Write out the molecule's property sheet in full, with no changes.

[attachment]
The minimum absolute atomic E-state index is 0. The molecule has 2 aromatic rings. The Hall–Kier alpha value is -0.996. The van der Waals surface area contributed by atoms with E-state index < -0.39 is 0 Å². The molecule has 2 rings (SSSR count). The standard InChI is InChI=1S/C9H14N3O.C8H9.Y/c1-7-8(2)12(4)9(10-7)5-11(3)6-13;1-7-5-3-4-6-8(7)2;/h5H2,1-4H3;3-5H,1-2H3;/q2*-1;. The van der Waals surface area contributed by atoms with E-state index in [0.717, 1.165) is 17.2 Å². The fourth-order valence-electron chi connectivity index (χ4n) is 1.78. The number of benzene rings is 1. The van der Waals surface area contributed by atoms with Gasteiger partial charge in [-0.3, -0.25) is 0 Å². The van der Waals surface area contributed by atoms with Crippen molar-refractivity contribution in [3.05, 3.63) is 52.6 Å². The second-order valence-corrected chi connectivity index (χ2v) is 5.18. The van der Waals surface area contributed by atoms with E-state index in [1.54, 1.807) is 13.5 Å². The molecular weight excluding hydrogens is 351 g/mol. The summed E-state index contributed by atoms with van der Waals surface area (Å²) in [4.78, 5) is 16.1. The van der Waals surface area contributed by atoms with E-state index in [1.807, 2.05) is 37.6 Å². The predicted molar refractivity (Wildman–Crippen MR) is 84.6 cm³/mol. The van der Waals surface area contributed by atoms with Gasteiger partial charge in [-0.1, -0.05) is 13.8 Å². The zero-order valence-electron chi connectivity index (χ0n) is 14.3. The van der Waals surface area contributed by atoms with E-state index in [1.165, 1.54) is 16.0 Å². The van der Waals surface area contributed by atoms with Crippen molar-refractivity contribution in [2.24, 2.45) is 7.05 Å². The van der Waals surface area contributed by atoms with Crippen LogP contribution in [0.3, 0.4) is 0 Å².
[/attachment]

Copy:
The minimum absolute atomic E-state index is 0. The molecule has 2 aromatic rings. The Hall–Kier alpha value is -0.996. The van der Waals surface area contributed by atoms with E-state index < -0.39 is 0 Å². The molecule has 2 rings (SSSR count). The standard InChI is InChI=1S/C9H14N3O.C8H9.Y/c1-7-8(2)12(4)9(10-7)5-11(3)6-13;1-7-5-3-4-6-8(7)2;/h5H2,1-4H3;3-5H,1-2H3;/q2*-1;. The van der Waals surface area contributed by atoms with E-state index in [0.717, 1.165) is 17.2 Å². The fourth-order valence-electron chi connectivity index (χ4n) is 1.78. The number of benzene rings is 1. The van der Waals surface area contributed by atoms with Gasteiger partial charge in [-0.3, -0.25) is 0 Å². The van der Waals surface area contributed by atoms with Crippen molar-refractivity contribution in [3.05, 3.63) is 52.6 Å². The second-order valence-corrected chi connectivity index (χ2v) is 5.18. The van der Waals surface area contributed by atoms with E-state index in [1.54, 1.807) is 13.5 Å². The molecular weight excluding hydrogens is 351 g/mol. The summed E-state index contributed by atoms with van der Waals surface area (Å²) in [4.78, 5) is 16.1. The van der Waals surface area contributed by atoms with E-state index in [1.807, 2.05) is 37.6 Å². The predicted molar refractivity (Wildman–Crippen MR) is 84.6 cm³/mol. The van der Waals surface area contributed by atoms with Gasteiger partial charge in [-0.1, -0.05) is 13.8 Å². The zero-order valence-electron chi connectivity index (χ0n) is 14.3. The van der Waals surface area contributed by atoms with E-state index in [1.165, 1.54) is 16.0 Å². The van der Waals surface area contributed by atoms with Crippen molar-refractivity contribution in [2.24, 2.45) is 7.05 Å². The van der Waals surface area contributed by atoms with Crippen LogP contribution in [0.3, 0.4) is 0 Å².